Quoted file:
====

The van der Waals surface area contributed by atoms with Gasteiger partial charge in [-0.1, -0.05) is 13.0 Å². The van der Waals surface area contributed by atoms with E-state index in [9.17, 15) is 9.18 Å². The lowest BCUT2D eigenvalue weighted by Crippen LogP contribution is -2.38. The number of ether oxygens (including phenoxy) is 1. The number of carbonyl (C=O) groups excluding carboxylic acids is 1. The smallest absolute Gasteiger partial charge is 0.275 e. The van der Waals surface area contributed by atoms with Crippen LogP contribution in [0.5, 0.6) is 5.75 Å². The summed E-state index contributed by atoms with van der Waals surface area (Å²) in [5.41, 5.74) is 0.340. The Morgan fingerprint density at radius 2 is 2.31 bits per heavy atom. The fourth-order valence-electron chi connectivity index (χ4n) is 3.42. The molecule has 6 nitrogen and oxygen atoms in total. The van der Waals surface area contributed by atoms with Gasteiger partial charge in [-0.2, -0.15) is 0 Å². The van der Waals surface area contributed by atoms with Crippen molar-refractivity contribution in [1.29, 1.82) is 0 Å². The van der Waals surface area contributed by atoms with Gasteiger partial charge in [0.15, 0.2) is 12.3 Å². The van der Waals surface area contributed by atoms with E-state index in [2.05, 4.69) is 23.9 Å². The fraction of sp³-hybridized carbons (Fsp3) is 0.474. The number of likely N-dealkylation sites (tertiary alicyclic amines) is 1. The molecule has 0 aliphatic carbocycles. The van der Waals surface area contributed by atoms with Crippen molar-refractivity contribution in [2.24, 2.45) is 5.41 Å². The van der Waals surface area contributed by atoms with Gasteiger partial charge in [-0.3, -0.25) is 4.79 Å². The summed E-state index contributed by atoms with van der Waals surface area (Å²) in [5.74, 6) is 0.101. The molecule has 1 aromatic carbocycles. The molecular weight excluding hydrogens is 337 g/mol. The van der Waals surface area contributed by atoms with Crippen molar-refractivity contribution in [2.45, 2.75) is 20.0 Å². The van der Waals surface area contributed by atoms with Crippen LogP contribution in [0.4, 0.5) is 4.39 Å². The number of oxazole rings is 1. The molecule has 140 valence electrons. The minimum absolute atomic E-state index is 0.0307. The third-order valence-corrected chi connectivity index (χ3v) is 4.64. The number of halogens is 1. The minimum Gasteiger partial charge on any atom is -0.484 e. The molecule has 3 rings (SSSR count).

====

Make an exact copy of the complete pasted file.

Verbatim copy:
The van der Waals surface area contributed by atoms with Gasteiger partial charge in [-0.1, -0.05) is 13.0 Å². The van der Waals surface area contributed by atoms with E-state index in [9.17, 15) is 9.18 Å². The lowest BCUT2D eigenvalue weighted by Crippen LogP contribution is -2.38. The number of ether oxygens (including phenoxy) is 1. The number of carbonyl (C=O) groups excluding carboxylic acids is 1. The smallest absolute Gasteiger partial charge is 0.275 e. The van der Waals surface area contributed by atoms with Crippen LogP contribution in [0.5, 0.6) is 5.75 Å². The summed E-state index contributed by atoms with van der Waals surface area (Å²) in [5.41, 5.74) is 0.340. The Morgan fingerprint density at radius 2 is 2.31 bits per heavy atom. The fourth-order valence-electron chi connectivity index (χ4n) is 3.42. The molecule has 6 nitrogen and oxygen atoms in total. The van der Waals surface area contributed by atoms with Gasteiger partial charge in [-0.2, -0.15) is 0 Å². The van der Waals surface area contributed by atoms with Crippen molar-refractivity contribution in [1.29, 1.82) is 0 Å². The van der Waals surface area contributed by atoms with Gasteiger partial charge in [0.15, 0.2) is 12.3 Å². The van der Waals surface area contributed by atoms with E-state index in [2.05, 4.69) is 23.9 Å². The fraction of sp³-hybridized carbons (Fsp3) is 0.474. The number of likely N-dealkylation sites (tertiary alicyclic amines) is 1. The molecule has 0 aliphatic carbocycles. The van der Waals surface area contributed by atoms with Crippen molar-refractivity contribution in [2.24, 2.45) is 5.41 Å². The van der Waals surface area contributed by atoms with Gasteiger partial charge in [-0.3, -0.25) is 4.79 Å². The summed E-state index contributed by atoms with van der Waals surface area (Å²) in [5.74, 6) is 0.101. The molecule has 1 aromatic carbocycles. The molecular weight excluding hydrogens is 337 g/mol. The van der Waals surface area contributed by atoms with Crippen molar-refractivity contribution in [2.45, 2.75) is 20.0 Å². The van der Waals surface area contributed by atoms with Crippen LogP contribution in [0.4, 0.5) is 4.39 Å². The number of oxazole rings is 1. The molecule has 140 valence electrons. The minimum absolute atomic E-state index is 0.0307. The third-order valence-corrected chi connectivity index (χ3v) is 4.64. The number of halogens is 1. The minimum Gasteiger partial charge on any atom is -0.484 e. The molecule has 3 rings (SSSR count).